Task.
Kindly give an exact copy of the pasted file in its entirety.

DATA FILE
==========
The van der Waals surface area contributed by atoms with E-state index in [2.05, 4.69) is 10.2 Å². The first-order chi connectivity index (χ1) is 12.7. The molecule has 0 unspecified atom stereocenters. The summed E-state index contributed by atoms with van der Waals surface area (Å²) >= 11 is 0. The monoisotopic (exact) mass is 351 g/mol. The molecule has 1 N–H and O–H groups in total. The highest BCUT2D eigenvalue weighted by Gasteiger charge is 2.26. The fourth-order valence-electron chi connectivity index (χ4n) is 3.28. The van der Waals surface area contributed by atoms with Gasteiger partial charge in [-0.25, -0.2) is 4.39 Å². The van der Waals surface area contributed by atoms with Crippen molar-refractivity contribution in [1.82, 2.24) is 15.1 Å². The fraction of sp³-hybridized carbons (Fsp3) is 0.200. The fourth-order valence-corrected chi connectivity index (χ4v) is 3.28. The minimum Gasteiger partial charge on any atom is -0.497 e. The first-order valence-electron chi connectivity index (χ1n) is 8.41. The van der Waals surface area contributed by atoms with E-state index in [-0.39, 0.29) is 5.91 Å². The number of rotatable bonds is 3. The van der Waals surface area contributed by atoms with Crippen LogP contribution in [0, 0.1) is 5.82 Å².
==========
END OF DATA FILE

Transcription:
The van der Waals surface area contributed by atoms with E-state index in [2.05, 4.69) is 10.2 Å². The first-order chi connectivity index (χ1) is 12.7. The molecule has 0 unspecified atom stereocenters. The summed E-state index contributed by atoms with van der Waals surface area (Å²) >= 11 is 0. The monoisotopic (exact) mass is 351 g/mol. The molecule has 1 N–H and O–H groups in total. The highest BCUT2D eigenvalue weighted by Gasteiger charge is 2.26. The fourth-order valence-electron chi connectivity index (χ4n) is 3.28. The van der Waals surface area contributed by atoms with Gasteiger partial charge in [-0.25, -0.2) is 4.39 Å². The van der Waals surface area contributed by atoms with Crippen molar-refractivity contribution in [1.82, 2.24) is 15.1 Å². The fraction of sp³-hybridized carbons (Fsp3) is 0.200. The fourth-order valence-corrected chi connectivity index (χ4v) is 3.28. The minimum Gasteiger partial charge on any atom is -0.497 e. The first-order valence-electron chi connectivity index (χ1n) is 8.41. The van der Waals surface area contributed by atoms with E-state index in [-0.39, 0.29) is 5.91 Å². The number of rotatable bonds is 3. The van der Waals surface area contributed by atoms with Crippen LogP contribution in [0, 0.1) is 5.82 Å².